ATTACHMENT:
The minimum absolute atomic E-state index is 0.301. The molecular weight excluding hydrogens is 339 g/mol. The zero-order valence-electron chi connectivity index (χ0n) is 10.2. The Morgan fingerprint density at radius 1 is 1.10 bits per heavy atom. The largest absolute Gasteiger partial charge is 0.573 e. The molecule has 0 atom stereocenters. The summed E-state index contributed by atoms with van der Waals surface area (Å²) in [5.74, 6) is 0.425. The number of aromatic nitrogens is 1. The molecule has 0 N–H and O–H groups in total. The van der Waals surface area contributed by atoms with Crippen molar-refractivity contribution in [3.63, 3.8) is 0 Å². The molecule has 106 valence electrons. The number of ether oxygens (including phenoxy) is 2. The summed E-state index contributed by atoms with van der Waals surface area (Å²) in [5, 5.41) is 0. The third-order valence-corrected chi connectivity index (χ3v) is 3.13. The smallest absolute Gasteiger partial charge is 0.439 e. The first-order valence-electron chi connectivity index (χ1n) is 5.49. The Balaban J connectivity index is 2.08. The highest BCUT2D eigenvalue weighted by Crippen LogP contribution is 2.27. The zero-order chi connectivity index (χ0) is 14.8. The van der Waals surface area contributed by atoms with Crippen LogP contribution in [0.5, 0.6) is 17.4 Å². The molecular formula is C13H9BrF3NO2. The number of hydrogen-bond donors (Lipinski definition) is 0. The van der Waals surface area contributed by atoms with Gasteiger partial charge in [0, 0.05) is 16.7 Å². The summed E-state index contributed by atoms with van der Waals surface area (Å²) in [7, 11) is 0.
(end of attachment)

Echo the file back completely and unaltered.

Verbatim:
The minimum absolute atomic E-state index is 0.301. The molecular weight excluding hydrogens is 339 g/mol. The zero-order valence-electron chi connectivity index (χ0n) is 10.2. The Morgan fingerprint density at radius 1 is 1.10 bits per heavy atom. The largest absolute Gasteiger partial charge is 0.573 e. The molecule has 0 atom stereocenters. The summed E-state index contributed by atoms with van der Waals surface area (Å²) in [5.74, 6) is 0.425. The number of aromatic nitrogens is 1. The molecule has 0 N–H and O–H groups in total. The van der Waals surface area contributed by atoms with Crippen molar-refractivity contribution in [3.63, 3.8) is 0 Å². The molecule has 106 valence electrons. The number of ether oxygens (including phenoxy) is 2. The summed E-state index contributed by atoms with van der Waals surface area (Å²) in [5, 5.41) is 0. The third-order valence-corrected chi connectivity index (χ3v) is 3.13. The smallest absolute Gasteiger partial charge is 0.439 e. The first-order valence-electron chi connectivity index (χ1n) is 5.49. The Balaban J connectivity index is 2.08. The highest BCUT2D eigenvalue weighted by Crippen LogP contribution is 2.27. The zero-order chi connectivity index (χ0) is 14.8. The van der Waals surface area contributed by atoms with Crippen LogP contribution in [0.5, 0.6) is 17.4 Å². The molecular formula is C13H9BrF3NO2. The number of hydrogen-bond donors (Lipinski definition) is 0. The van der Waals surface area contributed by atoms with Gasteiger partial charge in [0, 0.05) is 16.7 Å². The summed E-state index contributed by atoms with van der Waals surface area (Å²) in [7, 11) is 0.